• A is the area of the diaphragm 104 of the microphone;
    • d is the nominal distance 106 between the back plate 102 and the diaphragm 104; and
    • x is the displacement of the diaphragm, a positive value indicating displacement away from the back plate 102.

Combining Equations (1) and (2) yields:

f = - V b 2 ɛ A 2 ( d + x ) 2 ( 3 )

It will be noted that regardless of the polarity of Vb, this electrostatic force f acts to pull diaphragm 104 towards back plate 102. If Vb is increased beyond a certain magnitude, diaphragm 104 collapses against back plate 102. In order to avoid this collapse, the diaphragm must be designed to have sufficient stiffness. Unfortunately, this requirement for diaphragm stiffness conflicts with the need for high diaphragm compliance necessary to ensure responsiveness to sound pressure.

Because in microphones of this construction, electrostatic force f does not vary linearly with x, distortion of the output signal relative to the sensed acoustic pressure typically results.

Yet another problem occurs in these types of microphones. The presence of back plate 102 typically causes excessive viscous damping of the diaphragm 104. This damping is caused by the squeezing of the air in the narrow gap 106 separating the back plate 102 and the diaphragm 104.

The comb sense microphone of the present invention overcomes all of these shortcomings of microphones of the prior art.

SUMMARY OF THE INVENTION

In accordance with the present invention there is provided an ultra-miniature microphone incorporating a rigid silicon resiliently supported substrate which forms a diaphragm. A series of fingers disposed around the perimeter of the diaphragm interacts with mating fingers disposed adjacent the diaphragm fingers with a small gap in between. In other words, the fingers are interdigitated. The movement of the diaphragm fingers relative to the fixed fingers varies the capacitance, thereby allowing creation of an electrical signal responsive to a varying sound pressure at the diaphragm. Because the electrostatic force on the fingers does not have a significant dependence on the out-of-plane displacement of the diaphragm, the classic problem of attraction of the diaphragm to the back plate discussed hereinabove is effectively overcome. The diaphragm can be designed to be very compliant without creating instabilities due to electrostatic forces. The multiple fingers allow creation of a microphone having a high output voltage relative to microphones of the prior art. This, in turn, allows creation of very low noise microphones.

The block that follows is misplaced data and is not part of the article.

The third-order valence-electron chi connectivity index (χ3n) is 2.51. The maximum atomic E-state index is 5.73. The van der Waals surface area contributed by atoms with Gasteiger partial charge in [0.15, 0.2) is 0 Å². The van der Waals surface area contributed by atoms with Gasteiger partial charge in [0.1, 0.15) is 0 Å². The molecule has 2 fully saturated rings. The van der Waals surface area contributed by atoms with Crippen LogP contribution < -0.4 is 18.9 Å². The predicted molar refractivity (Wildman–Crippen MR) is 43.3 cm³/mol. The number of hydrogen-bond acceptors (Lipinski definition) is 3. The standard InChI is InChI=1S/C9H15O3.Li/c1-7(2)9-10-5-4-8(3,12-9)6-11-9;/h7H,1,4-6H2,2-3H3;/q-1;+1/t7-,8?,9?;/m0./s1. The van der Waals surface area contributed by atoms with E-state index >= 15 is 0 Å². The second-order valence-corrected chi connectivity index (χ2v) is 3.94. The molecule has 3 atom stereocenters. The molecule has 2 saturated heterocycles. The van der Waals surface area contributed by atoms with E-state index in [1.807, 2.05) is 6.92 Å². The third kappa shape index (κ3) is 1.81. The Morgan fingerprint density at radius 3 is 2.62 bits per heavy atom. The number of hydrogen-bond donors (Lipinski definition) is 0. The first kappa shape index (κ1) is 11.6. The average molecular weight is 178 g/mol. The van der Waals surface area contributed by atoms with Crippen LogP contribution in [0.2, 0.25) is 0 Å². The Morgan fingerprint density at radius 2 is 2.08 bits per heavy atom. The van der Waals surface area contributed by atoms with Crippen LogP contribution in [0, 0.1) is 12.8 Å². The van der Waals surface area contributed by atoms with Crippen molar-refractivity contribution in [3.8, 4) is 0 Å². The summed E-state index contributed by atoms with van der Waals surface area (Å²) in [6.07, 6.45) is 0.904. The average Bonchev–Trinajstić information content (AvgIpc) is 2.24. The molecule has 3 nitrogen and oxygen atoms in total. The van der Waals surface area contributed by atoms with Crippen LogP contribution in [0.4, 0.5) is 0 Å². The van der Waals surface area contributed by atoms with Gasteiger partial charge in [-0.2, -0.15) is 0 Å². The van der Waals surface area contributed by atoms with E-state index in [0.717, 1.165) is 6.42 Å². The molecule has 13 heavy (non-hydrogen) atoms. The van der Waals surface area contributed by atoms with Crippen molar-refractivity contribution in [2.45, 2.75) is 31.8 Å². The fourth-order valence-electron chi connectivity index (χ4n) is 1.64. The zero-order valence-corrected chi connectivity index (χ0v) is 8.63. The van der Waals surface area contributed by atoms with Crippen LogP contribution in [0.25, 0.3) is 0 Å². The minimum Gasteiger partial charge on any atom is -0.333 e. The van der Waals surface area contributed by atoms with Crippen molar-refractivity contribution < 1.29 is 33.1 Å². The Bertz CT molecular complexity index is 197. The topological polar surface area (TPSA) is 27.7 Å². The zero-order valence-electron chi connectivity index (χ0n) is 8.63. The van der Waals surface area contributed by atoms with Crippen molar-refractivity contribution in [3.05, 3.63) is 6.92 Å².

The diaphragm is readily formed using well-known silicon microfabrication techniques to yield low manufacturing costs.

It should be noted that many capacitive sensors utilize interdigitated comb fingers. The primary uses of this sensing approach are in silicon accelerometers and gyroscopes well known to those of skill in those arts. Such sensors generally consist of a resiliently supported proof mass that moves relative to the surrounding substrate due to the motion of the substrate. An essential feature of these constructions is that the proof mass is supported only on a small fraction of its perimeter, allowing a significant portion of the perimeter to be available for capacitive detection of the relative motion of the proof mass and the surrounding substrate through the use of comb fingers. This requirement has precluded the use of comb fingers for capacitive sensing in microphones because the typical approach to the formation of a microphone diaphragm is to construct a very thin plate that is effectively clamped along its entire perimeter. Because silicon accelerometers and gyroscopes utilize compliant hinges rather than entirely clamped perimeters, they readily permit the use of comb fingers for sensing.

BRIEF DESCRIPTION OF THE DRAWINGS

A complete understanding of the present invention may be obtained by reference to the accompanying drawings when considered in conjunction with the subsequent detailed description, in which:

FIG. 1 is an electrical schematic diagram of a typical capacitive microphone of the prior art;

FIG. 2 a is a schematic, plan view of an interdigitated finger structure suitable for use in the microphone of the invention;

FIG. 2 b is a detailed schematic end view of one finger pair of the interdigitated finger structure of FIG. 2 a;

FIG. 3 is an electrical schematic diagram of a capacitive microphone in accordance with the invention;

FIG. 4 is an end view of two pairs of interdigitated fingers;

FIG. 5 is a schematic plan view of a typical diaphragm in accordance with the present invention having a number of fingers disposed thereupon;

FIG. 6 is an end view of three interdigitated fingers;

FIG. 7 is an end view of a single finger;

FIGS. 8 a and 8 b are plan schematic views of omnidirectional and differential diaphragms, respectively, in accordance with the invention; and